Free market think tanks have said that the government’s plan to freeze energy bills will be ineffective and does not sufficiently target those most in need of support.
“The energy price freeze is middle class welfare on steroids,” Andy Mayer, CEO of the Institute of Economic Affairs, said.
“It represents a gigantic, untargeted handout to households funded by an increase in debt. It would be better to use targeted welfare and tax cuts to help those who need it.”
The think-tanks also argue the freeze will be unproductive. The lower rate means users will “have little incentive to reduce consumption which could lead to energy rationing and blackouts this winter,” explained Emily Fielder of the Adam Smith Institute.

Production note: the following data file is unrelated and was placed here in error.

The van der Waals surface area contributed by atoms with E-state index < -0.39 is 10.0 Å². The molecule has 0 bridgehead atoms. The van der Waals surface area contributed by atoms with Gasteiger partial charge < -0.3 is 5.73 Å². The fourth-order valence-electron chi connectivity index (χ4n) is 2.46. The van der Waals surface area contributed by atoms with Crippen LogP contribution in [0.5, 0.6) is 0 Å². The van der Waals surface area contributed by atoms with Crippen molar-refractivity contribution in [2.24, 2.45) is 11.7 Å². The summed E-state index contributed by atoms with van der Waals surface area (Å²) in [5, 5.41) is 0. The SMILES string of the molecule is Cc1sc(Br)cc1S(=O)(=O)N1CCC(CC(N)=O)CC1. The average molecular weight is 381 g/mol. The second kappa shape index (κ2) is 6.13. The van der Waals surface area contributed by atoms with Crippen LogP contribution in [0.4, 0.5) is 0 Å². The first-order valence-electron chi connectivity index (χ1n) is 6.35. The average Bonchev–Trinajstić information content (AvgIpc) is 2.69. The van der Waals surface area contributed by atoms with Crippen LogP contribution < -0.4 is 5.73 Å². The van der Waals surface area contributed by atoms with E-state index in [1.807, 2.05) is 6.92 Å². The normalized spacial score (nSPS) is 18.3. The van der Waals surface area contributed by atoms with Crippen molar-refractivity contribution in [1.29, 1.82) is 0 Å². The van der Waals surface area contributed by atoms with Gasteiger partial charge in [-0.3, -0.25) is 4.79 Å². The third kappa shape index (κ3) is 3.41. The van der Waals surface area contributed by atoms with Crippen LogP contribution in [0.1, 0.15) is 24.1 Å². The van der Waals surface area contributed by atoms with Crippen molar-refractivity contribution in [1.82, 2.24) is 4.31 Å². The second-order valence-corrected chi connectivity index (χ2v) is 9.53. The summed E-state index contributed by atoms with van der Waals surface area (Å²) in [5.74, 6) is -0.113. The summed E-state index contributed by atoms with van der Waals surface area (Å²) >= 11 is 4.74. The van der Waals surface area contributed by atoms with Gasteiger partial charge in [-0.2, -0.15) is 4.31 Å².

The Centre for Policy Studies said the cost of the freeze will be “eye-watering”, but it praised the government for “resisting the pressure for a windfall tax that would have damaged the very investment we need to secure energy independence in the long term”.
A more popular aspect of Truss’ energy policy with the free market think tanks is the end of the moratorium on fracking. Mayer said “it could not come soon enough”.
Combined with North Sea oil field exploration and greater investment in renewable energy sources such as nuclear and solar, Fielder believes fracking will allow the UK to be “better able to withstand international energy shocks”.